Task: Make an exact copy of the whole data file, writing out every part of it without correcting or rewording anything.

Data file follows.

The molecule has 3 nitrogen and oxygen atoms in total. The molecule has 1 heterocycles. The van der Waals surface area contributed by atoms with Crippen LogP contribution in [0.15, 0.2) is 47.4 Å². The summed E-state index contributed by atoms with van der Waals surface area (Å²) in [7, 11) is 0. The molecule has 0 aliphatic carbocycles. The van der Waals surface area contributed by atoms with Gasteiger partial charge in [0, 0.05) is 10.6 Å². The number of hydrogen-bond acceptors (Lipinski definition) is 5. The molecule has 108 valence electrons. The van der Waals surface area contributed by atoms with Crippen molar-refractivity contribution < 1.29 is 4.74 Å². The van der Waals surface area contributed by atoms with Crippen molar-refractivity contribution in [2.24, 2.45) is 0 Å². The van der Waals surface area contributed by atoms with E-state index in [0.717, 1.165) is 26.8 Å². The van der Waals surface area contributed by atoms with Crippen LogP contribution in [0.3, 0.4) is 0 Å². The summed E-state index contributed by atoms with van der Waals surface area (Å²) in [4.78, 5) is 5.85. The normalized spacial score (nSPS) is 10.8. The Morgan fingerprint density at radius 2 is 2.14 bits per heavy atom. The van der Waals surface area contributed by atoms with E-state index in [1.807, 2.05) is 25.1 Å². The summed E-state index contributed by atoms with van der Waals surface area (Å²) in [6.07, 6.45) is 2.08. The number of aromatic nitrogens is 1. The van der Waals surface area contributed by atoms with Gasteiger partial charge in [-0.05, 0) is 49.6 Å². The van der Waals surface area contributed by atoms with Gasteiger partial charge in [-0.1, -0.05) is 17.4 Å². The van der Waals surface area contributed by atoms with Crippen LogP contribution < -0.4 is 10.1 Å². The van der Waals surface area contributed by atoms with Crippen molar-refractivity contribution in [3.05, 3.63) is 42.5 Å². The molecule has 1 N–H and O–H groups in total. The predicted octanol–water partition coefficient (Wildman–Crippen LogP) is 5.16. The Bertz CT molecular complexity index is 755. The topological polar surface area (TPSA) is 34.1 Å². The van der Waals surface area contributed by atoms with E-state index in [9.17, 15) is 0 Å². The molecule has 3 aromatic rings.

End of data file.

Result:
The molecule has 3 nitrogen and oxygen atoms in total. The molecule has 1 heterocycles. The van der Waals surface area contributed by atoms with Crippen LogP contribution in [0.15, 0.2) is 47.4 Å². The summed E-state index contributed by atoms with van der Waals surface area (Å²) in [7, 11) is 0. The molecule has 0 aliphatic carbocycles. The van der Waals surface area contributed by atoms with Gasteiger partial charge in [0, 0.05) is 10.6 Å². The number of hydrogen-bond acceptors (Lipinski definition) is 5. The molecule has 108 valence electrons. The van der Waals surface area contributed by atoms with Crippen molar-refractivity contribution < 1.29 is 4.74 Å². The van der Waals surface area contributed by atoms with Crippen molar-refractivity contribution in [2.24, 2.45) is 0 Å². The van der Waals surface area contributed by atoms with E-state index in [0.717, 1.165) is 26.8 Å². The van der Waals surface area contributed by atoms with Crippen LogP contribution in [0.3, 0.4) is 0 Å². The summed E-state index contributed by atoms with van der Waals surface area (Å²) in [4.78, 5) is 5.85. The normalized spacial score (nSPS) is 10.8. The Morgan fingerprint density at radius 2 is 2.14 bits per heavy atom. The van der Waals surface area contributed by atoms with E-state index in [1.807, 2.05) is 25.1 Å². The summed E-state index contributed by atoms with van der Waals surface area (Å²) in [6.07, 6.45) is 2.08. The number of aromatic nitrogens is 1. The van der Waals surface area contributed by atoms with Gasteiger partial charge in [-0.05, 0) is 49.6 Å². The van der Waals surface area contributed by atoms with Gasteiger partial charge in [-0.1, -0.05) is 17.4 Å². The van der Waals surface area contributed by atoms with Crippen LogP contribution < -0.4 is 10.1 Å². The van der Waals surface area contributed by atoms with Crippen molar-refractivity contribution in [3.05, 3.63) is 42.5 Å². The molecule has 1 N–H and O–H groups in total. The predicted octanol–water partition coefficient (Wildman–Crippen LogP) is 5.16. The Bertz CT molecular complexity index is 755. The topological polar surface area (TPSA) is 34.1 Å². The van der Waals surface area contributed by atoms with E-state index in [9.17, 15) is 0 Å². The molecule has 3 aromatic rings.